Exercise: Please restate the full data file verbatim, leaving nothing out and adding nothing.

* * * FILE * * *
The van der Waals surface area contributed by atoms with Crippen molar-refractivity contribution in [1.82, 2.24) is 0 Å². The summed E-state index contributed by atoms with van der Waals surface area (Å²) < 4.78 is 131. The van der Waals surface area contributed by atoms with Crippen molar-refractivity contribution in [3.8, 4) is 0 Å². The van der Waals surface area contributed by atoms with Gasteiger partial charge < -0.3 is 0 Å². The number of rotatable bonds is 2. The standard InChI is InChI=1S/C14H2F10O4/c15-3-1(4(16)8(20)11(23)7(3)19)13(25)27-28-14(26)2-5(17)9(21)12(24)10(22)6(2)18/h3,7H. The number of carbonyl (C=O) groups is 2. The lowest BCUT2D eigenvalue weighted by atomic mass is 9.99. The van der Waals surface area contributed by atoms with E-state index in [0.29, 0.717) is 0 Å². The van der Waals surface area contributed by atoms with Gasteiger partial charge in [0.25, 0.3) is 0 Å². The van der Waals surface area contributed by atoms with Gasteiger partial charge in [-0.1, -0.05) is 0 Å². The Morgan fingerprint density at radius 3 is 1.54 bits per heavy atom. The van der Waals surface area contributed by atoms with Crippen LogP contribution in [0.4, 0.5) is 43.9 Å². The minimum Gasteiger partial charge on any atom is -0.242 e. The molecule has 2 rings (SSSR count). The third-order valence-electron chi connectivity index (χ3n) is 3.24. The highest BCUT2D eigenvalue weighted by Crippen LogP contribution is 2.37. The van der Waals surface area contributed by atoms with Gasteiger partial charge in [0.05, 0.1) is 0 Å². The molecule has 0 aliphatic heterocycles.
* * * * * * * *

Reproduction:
The van der Waals surface area contributed by atoms with Crippen molar-refractivity contribution in [1.82, 2.24) is 0 Å². The summed E-state index contributed by atoms with van der Waals surface area (Å²) < 4.78 is 131. The van der Waals surface area contributed by atoms with Crippen molar-refractivity contribution in [3.8, 4) is 0 Å². The van der Waals surface area contributed by atoms with Gasteiger partial charge < -0.3 is 0 Å². The number of rotatable bonds is 2. The standard InChI is InChI=1S/C14H2F10O4/c15-3-1(4(16)8(20)11(23)7(3)19)13(25)27-28-14(26)2-5(17)9(21)12(24)10(22)6(2)18/h3,7H. The number of carbonyl (C=O) groups is 2. The lowest BCUT2D eigenvalue weighted by atomic mass is 9.99. The van der Waals surface area contributed by atoms with E-state index in [0.29, 0.717) is 0 Å². The van der Waals surface area contributed by atoms with Gasteiger partial charge in [0.25, 0.3) is 0 Å². The van der Waals surface area contributed by atoms with Gasteiger partial charge in [-0.1, -0.05) is 0 Å². The Morgan fingerprint density at radius 3 is 1.54 bits per heavy atom. The van der Waals surface area contributed by atoms with Crippen LogP contribution in [0.4, 0.5) is 43.9 Å². The minimum Gasteiger partial charge on any atom is -0.242 e. The molecule has 2 rings (SSSR count). The third-order valence-electron chi connectivity index (χ3n) is 3.24. The highest BCUT2D eigenvalue weighted by Crippen LogP contribution is 2.37. The van der Waals surface area contributed by atoms with Gasteiger partial charge in [0.05, 0.1) is 0 Å². The molecule has 0 aliphatic heterocycles.